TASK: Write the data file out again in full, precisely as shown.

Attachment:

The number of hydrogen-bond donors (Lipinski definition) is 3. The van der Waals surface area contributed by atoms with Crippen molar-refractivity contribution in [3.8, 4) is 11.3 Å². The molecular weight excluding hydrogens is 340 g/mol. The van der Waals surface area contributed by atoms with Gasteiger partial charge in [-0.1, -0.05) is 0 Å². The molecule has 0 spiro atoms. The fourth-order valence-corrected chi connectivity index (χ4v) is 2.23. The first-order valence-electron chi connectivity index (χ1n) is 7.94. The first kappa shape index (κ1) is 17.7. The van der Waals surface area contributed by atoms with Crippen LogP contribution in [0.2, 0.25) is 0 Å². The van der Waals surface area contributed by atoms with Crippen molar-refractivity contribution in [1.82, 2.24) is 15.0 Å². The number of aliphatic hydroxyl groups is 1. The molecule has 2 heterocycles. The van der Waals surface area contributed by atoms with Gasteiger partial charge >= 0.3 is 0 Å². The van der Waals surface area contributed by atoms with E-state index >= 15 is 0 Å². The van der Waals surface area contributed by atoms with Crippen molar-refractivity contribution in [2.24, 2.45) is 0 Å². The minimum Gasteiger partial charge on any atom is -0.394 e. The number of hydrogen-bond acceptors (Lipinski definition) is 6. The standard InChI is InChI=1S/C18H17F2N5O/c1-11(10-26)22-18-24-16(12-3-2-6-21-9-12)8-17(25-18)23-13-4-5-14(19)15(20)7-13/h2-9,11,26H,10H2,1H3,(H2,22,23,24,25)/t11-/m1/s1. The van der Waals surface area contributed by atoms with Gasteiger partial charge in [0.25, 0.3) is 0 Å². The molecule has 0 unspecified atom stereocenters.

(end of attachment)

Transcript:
The number of hydrogen-bond donors (Lipinski definition) is 3. The van der Waals surface area contributed by atoms with Crippen molar-refractivity contribution in [3.8, 4) is 11.3 Å². The molecular weight excluding hydrogens is 340 g/mol. The van der Waals surface area contributed by atoms with Gasteiger partial charge in [-0.1, -0.05) is 0 Å². The molecule has 0 spiro atoms. The fourth-order valence-corrected chi connectivity index (χ4v) is 2.23. The first-order valence-electron chi connectivity index (χ1n) is 7.94. The first kappa shape index (κ1) is 17.7. The van der Waals surface area contributed by atoms with Crippen LogP contribution in [0.2, 0.25) is 0 Å². The van der Waals surface area contributed by atoms with Crippen molar-refractivity contribution in [1.82, 2.24) is 15.0 Å². The number of aliphatic hydroxyl groups is 1. The molecule has 2 heterocycles. The van der Waals surface area contributed by atoms with Gasteiger partial charge >= 0.3 is 0 Å². The van der Waals surface area contributed by atoms with E-state index >= 15 is 0 Å². The van der Waals surface area contributed by atoms with Crippen molar-refractivity contribution in [2.24, 2.45) is 0 Å². The minimum Gasteiger partial charge on any atom is -0.394 e. The number of hydrogen-bond acceptors (Lipinski definition) is 6. The standard InChI is InChI=1S/C18H17F2N5O/c1-11(10-26)22-18-24-16(12-3-2-6-21-9-12)8-17(25-18)23-13-4-5-14(19)15(20)7-13/h2-9,11,26H,10H2,1H3,(H2,22,23,24,25)/t11-/m1/s1. The van der Waals surface area contributed by atoms with Gasteiger partial charge in [0.25, 0.3) is 0 Å². The molecule has 0 unspecified atom stereocenters.